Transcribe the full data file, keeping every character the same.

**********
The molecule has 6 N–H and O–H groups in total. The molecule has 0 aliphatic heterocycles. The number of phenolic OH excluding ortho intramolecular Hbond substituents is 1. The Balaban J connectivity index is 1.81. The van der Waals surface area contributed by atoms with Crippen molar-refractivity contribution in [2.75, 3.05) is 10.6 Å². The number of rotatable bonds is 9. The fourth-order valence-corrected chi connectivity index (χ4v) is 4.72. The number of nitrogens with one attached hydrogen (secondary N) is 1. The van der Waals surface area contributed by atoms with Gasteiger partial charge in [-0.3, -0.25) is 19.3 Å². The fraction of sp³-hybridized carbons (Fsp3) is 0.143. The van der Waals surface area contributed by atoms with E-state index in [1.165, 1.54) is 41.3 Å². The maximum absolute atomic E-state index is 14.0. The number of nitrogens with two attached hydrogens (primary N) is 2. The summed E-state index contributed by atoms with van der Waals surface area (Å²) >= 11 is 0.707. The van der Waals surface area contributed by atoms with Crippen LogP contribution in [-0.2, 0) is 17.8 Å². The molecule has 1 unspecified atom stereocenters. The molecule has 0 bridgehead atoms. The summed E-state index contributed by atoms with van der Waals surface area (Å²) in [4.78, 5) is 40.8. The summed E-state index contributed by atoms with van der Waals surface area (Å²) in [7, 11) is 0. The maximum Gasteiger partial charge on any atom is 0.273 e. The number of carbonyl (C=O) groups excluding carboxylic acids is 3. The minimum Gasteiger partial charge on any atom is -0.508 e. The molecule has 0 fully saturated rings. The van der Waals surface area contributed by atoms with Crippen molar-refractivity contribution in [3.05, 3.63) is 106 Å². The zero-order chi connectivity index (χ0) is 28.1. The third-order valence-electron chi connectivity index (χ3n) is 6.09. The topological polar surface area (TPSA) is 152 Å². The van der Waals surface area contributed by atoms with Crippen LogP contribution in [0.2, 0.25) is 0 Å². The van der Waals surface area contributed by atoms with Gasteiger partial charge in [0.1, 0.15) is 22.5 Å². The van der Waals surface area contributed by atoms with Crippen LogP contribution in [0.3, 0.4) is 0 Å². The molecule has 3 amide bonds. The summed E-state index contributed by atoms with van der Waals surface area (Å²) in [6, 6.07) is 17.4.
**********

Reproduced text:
The molecule has 6 N–H and O–H groups in total. The molecule has 0 aliphatic heterocycles. The number of phenolic OH excluding ortho intramolecular Hbond substituents is 1. The Balaban J connectivity index is 1.81. The van der Waals surface area contributed by atoms with Crippen molar-refractivity contribution in [2.75, 3.05) is 10.6 Å². The number of rotatable bonds is 9. The fourth-order valence-corrected chi connectivity index (χ4v) is 4.72. The number of nitrogens with one attached hydrogen (secondary N) is 1. The van der Waals surface area contributed by atoms with Gasteiger partial charge in [-0.3, -0.25) is 19.3 Å². The fraction of sp³-hybridized carbons (Fsp3) is 0.143. The van der Waals surface area contributed by atoms with E-state index in [1.165, 1.54) is 41.3 Å². The maximum absolute atomic E-state index is 14.0. The number of nitrogens with two attached hydrogens (primary N) is 2. The summed E-state index contributed by atoms with van der Waals surface area (Å²) >= 11 is 0.707. The van der Waals surface area contributed by atoms with Crippen LogP contribution in [-0.2, 0) is 17.8 Å². The molecule has 1 unspecified atom stereocenters. The molecule has 0 bridgehead atoms. The summed E-state index contributed by atoms with van der Waals surface area (Å²) in [4.78, 5) is 40.8. The summed E-state index contributed by atoms with van der Waals surface area (Å²) in [7, 11) is 0. The maximum Gasteiger partial charge on any atom is 0.273 e. The number of carbonyl (C=O) groups excluding carboxylic acids is 3. The minimum Gasteiger partial charge on any atom is -0.508 e. The molecule has 0 fully saturated rings. The van der Waals surface area contributed by atoms with Crippen molar-refractivity contribution in [3.05, 3.63) is 106 Å². The zero-order chi connectivity index (χ0) is 28.1. The third-order valence-electron chi connectivity index (χ3n) is 6.09. The topological polar surface area (TPSA) is 152 Å². The van der Waals surface area contributed by atoms with Crippen LogP contribution in [0.2, 0.25) is 0 Å². The van der Waals surface area contributed by atoms with Gasteiger partial charge in [0.1, 0.15) is 22.5 Å². The van der Waals surface area contributed by atoms with Crippen LogP contribution in [0.3, 0.4) is 0 Å². The molecule has 3 amide bonds. The summed E-state index contributed by atoms with van der Waals surface area (Å²) in [6, 6.07) is 17.4.